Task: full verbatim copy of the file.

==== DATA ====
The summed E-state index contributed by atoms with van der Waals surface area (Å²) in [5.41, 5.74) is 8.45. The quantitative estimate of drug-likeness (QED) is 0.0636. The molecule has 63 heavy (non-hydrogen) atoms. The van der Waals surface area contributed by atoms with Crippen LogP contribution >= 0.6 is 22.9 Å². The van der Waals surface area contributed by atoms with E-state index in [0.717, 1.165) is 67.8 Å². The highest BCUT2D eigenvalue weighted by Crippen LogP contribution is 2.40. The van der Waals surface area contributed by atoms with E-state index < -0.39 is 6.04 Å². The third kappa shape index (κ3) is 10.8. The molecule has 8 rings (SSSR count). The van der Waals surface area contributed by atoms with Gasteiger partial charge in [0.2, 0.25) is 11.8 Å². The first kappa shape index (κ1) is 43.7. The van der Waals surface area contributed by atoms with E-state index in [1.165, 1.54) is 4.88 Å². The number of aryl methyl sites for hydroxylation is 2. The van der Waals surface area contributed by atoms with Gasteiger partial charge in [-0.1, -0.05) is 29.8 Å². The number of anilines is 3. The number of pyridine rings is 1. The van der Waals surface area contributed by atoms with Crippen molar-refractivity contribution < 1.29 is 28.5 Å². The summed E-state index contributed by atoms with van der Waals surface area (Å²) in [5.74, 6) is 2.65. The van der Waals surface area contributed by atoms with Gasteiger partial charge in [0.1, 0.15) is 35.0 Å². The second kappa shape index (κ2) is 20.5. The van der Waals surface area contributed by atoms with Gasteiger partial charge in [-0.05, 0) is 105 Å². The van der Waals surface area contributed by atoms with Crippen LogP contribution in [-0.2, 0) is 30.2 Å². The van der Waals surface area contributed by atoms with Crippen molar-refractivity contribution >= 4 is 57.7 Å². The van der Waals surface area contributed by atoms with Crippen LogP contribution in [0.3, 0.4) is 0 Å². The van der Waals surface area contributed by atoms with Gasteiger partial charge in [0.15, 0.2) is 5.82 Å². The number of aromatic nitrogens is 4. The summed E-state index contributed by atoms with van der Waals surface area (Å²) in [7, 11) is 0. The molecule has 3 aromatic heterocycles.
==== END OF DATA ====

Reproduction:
The summed E-state index contributed by atoms with van der Waals surface area (Å²) in [5.41, 5.74) is 8.45. The quantitative estimate of drug-likeness (QED) is 0.0636. The molecule has 63 heavy (non-hydrogen) atoms. The van der Waals surface area contributed by atoms with Crippen LogP contribution >= 0.6 is 22.9 Å². The van der Waals surface area contributed by atoms with E-state index in [0.717, 1.165) is 67.8 Å². The highest BCUT2D eigenvalue weighted by Crippen LogP contribution is 2.40. The van der Waals surface area contributed by atoms with E-state index < -0.39 is 6.04 Å². The third kappa shape index (κ3) is 10.8. The molecule has 8 rings (SSSR count). The van der Waals surface area contributed by atoms with Gasteiger partial charge in [0.2, 0.25) is 11.8 Å². The first kappa shape index (κ1) is 43.7. The van der Waals surface area contributed by atoms with E-state index in [1.165, 1.54) is 4.88 Å². The number of aryl methyl sites for hydroxylation is 2. The van der Waals surface area contributed by atoms with Gasteiger partial charge in [-0.1, -0.05) is 29.8 Å². The number of anilines is 3. The number of pyridine rings is 1. The van der Waals surface area contributed by atoms with Crippen molar-refractivity contribution < 1.29 is 28.5 Å². The summed E-state index contributed by atoms with van der Waals surface area (Å²) in [5.74, 6) is 2.65. The van der Waals surface area contributed by atoms with Gasteiger partial charge in [0.1, 0.15) is 35.0 Å². The second kappa shape index (κ2) is 20.5. The van der Waals surface area contributed by atoms with Gasteiger partial charge in [-0.05, 0) is 105 Å². The van der Waals surface area contributed by atoms with Crippen LogP contribution in [-0.2, 0) is 30.2 Å². The van der Waals surface area contributed by atoms with Crippen molar-refractivity contribution >= 4 is 57.7 Å². The van der Waals surface area contributed by atoms with Crippen LogP contribution in [0.3, 0.4) is 0 Å². The van der Waals surface area contributed by atoms with Gasteiger partial charge in [0.15, 0.2) is 5.82 Å². The number of aromatic nitrogens is 4. The summed E-state index contributed by atoms with van der Waals surface area (Å²) in [7, 11) is 0. The molecule has 3 aromatic heterocycles.